Yu-ling connects her illicit trade coursework with the issue of urban-rural migration in China.
Originally from Hong Kong, Yu-ling Elaine Lai is currently an anthropology major at Skidmore College. She has studied abroad in the Czech republic, learning to speak Czech almost fluently, and volunteered in many countries. In the future, she hopes to conduct further research on Chinese rural-urban immigrant workers.
The Monterey Institute‘s Development Project Management Institute (DPMI) and the American University in Cairo (AUC) will launch a new joint 10-day training program next January. The program will be hosted and sponsored by the AUC as part of the memorandum of understanding (MOU) signed by MIIS President Sunder Ramaswamy and AUC President David Arnold last spring.
Three nationally-recognized leaders will address current issues in international trade policy, including America’s global economic engagement, the significance of manufacturing and the future of U.S. – China trade, in a public lecture series hosted by the Monterey Institute of International Studies’ Global Trade and Development Initiative. Each speaker will address the topic of “American Business in the World Today” from individual perspectives informed by their extensive experience within both government trade policy circles and private industry.
Four Monterey Institute students on three continents worked to give a voice to the voiceless this summer through the 2010 Fellowship for Peace program linking promising graduate students to social change projects in the developing world. Their fellowships were organized and supported by the Advocacy Project, a Washington D.C. based non-profit with the mission of helping marginalized communities tell their story, claim their rights and produce social change.
It had been a long day of working with country paper authors as part of the project Making Infrastructure Work for the Poor, funded by the government of Japan through UNDP in New York. I had written a background paper and was advising country authors from Bangladesh, Senegal, Thailand and Zambia.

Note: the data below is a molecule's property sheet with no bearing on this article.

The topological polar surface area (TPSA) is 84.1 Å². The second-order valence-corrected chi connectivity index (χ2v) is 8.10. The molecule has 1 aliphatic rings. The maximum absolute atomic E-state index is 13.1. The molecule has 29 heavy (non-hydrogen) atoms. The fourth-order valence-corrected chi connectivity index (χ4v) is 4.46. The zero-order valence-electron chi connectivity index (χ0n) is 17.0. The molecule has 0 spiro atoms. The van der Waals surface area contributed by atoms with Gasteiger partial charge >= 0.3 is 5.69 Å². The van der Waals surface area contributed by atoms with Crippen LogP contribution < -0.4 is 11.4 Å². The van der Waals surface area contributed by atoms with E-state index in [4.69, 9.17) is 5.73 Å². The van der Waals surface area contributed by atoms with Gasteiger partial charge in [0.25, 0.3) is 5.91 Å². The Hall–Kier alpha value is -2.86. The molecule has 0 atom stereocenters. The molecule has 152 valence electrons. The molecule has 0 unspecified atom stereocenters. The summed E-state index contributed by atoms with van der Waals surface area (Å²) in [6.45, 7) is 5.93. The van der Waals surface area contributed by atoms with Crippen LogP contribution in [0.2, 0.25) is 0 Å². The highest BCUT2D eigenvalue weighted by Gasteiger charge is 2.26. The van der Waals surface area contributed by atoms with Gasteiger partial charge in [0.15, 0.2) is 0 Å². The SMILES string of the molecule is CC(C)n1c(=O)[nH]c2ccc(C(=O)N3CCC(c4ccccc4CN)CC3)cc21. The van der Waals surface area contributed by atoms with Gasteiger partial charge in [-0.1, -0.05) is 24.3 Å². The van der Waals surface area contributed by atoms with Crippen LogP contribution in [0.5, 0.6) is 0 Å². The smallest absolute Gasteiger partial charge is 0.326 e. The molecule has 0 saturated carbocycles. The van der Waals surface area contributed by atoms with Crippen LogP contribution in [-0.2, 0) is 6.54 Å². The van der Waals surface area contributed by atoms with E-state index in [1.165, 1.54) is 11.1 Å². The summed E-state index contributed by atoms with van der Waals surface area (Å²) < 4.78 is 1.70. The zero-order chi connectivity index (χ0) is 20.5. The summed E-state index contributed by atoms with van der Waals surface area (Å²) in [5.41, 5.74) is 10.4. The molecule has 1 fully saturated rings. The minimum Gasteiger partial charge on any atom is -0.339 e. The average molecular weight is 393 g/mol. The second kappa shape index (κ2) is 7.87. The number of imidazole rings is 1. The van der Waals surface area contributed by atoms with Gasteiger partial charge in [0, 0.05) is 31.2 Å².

Bishnu Adhikari (MAIEP ’07) will be named “2010 CHOICE Humanitarian of the Year” at the annual CHOICE Humanitarian gala dinner on September 18th. “Bishnu has literally touched the lives of thousands of people” says CHOICE Humanitarian board member Sharon Spaulding.
CHOICE, which stands for Center for Humanitarian Outreach and Inter-Cultural Exchange, was started in 1982 by Dr. Tim Evans, and is dedicated to ending poverty by focusing on sustainable village development.
On Friday, August 20, the Monterey Institute’s Graduate School of International Policy and Management (GSIPM) will host the GSIPM Expo “Shaping a New Era: Business and Policy Solutions” showcasing the work of over 70 students. Students will present research and findings on topics ranging from “The Role of Unmanned Aerial Vehicles in Modern Warfare” to “Youth-Led Development Projects at UN-HABITAT” at the Institute’s downtown Monterey campus.
Emily Sloane (MAIEP '09) is training to be a Food Security and Livelihoods Program Manager. Her main task in this role is conducting an evaluation of a pilot project that supports vulnerable residents of Warrap state in developing small-scale income generating activities.
During my third semester at MIIS, I became very interested in Food Security. Trouble was, I had no idea how to land a relevant job, let alone one in Africa, my geographic region of focus.
Faraaz Mahomed (MAIPS ’10) spent the spring semester of 2010 working for Amnesty International in New York as a participant in the voluntary International Professional Service Program (IPSS) at the Monterey Institute. “Amnesty International USA was something of a dream come true for me,” says Faraaz, who specialized in development and human rights in his studies at MIIS.
Twelve undergraduate students from Shandong University are currently participating in a three week summer training course in Global Trade and Development at the Monterey Institute. As a part of the program the students took part in a re-enactment of China’s 2001 accession to the World Trade Organization. Each student had a role as a representative of either China or one of eleven other members of the WTO and presented their own written remarks as part of their training.